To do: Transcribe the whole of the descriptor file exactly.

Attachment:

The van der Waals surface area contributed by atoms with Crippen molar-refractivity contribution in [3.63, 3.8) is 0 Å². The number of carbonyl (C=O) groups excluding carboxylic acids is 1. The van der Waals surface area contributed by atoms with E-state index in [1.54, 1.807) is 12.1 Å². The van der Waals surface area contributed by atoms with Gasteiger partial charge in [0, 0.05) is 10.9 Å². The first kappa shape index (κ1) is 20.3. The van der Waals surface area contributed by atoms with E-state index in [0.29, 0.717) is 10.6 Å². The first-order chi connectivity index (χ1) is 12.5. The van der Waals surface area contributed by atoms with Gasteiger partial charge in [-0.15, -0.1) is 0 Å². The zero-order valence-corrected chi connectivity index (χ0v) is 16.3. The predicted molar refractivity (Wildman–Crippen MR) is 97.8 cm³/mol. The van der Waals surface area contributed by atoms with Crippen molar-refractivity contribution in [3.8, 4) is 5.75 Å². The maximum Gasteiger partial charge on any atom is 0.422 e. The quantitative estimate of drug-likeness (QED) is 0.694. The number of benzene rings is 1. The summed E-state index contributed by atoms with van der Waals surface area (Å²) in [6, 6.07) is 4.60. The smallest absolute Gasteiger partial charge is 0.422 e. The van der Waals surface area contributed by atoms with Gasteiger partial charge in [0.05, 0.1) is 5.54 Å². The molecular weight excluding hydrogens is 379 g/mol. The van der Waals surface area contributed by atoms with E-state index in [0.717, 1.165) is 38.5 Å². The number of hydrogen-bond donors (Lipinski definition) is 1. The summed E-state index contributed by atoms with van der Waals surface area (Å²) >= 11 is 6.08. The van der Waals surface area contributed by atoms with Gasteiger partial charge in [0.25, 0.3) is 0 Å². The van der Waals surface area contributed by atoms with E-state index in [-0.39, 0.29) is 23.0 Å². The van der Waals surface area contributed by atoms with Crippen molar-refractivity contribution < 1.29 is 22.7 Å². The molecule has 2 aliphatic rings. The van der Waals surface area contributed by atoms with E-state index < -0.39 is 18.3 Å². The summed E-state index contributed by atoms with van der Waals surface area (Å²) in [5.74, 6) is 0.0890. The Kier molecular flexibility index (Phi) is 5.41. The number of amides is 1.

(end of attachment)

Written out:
The van der Waals surface area contributed by atoms with Crippen molar-refractivity contribution in [3.63, 3.8) is 0 Å². The number of carbonyl (C=O) groups excluding carboxylic acids is 1. The van der Waals surface area contributed by atoms with E-state index in [1.54, 1.807) is 12.1 Å². The van der Waals surface area contributed by atoms with Gasteiger partial charge in [0, 0.05) is 10.9 Å². The first kappa shape index (κ1) is 20.3. The van der Waals surface area contributed by atoms with E-state index in [0.29, 0.717) is 10.6 Å². The first-order chi connectivity index (χ1) is 12.5. The van der Waals surface area contributed by atoms with Gasteiger partial charge in [-0.15, -0.1) is 0 Å². The zero-order valence-corrected chi connectivity index (χ0v) is 16.3. The predicted molar refractivity (Wildman–Crippen MR) is 97.8 cm³/mol. The van der Waals surface area contributed by atoms with Crippen molar-refractivity contribution in [3.8, 4) is 5.75 Å². The maximum Gasteiger partial charge on any atom is 0.422 e. The quantitative estimate of drug-likeness (QED) is 0.694. The number of benzene rings is 1. The summed E-state index contributed by atoms with van der Waals surface area (Å²) in [6, 6.07) is 4.60. The smallest absolute Gasteiger partial charge is 0.422 e. The van der Waals surface area contributed by atoms with Gasteiger partial charge in [0.05, 0.1) is 5.54 Å². The molecular weight excluding hydrogens is 379 g/mol. The van der Waals surface area contributed by atoms with E-state index in [0.717, 1.165) is 38.5 Å². The number of hydrogen-bond donors (Lipinski definition) is 1. The summed E-state index contributed by atoms with van der Waals surface area (Å²) >= 11 is 6.08. The van der Waals surface area contributed by atoms with Gasteiger partial charge in [0.25, 0.3) is 0 Å². The van der Waals surface area contributed by atoms with E-state index in [-0.39, 0.29) is 23.0 Å². The van der Waals surface area contributed by atoms with Crippen molar-refractivity contribution < 1.29 is 22.7 Å². The molecule has 2 aliphatic rings. The van der Waals surface area contributed by atoms with E-state index < -0.39 is 18.3 Å². The summed E-state index contributed by atoms with van der Waals surface area (Å²) in [5.74, 6) is 0.0890. The Kier molecular flexibility index (Phi) is 5.41. The number of amides is 1.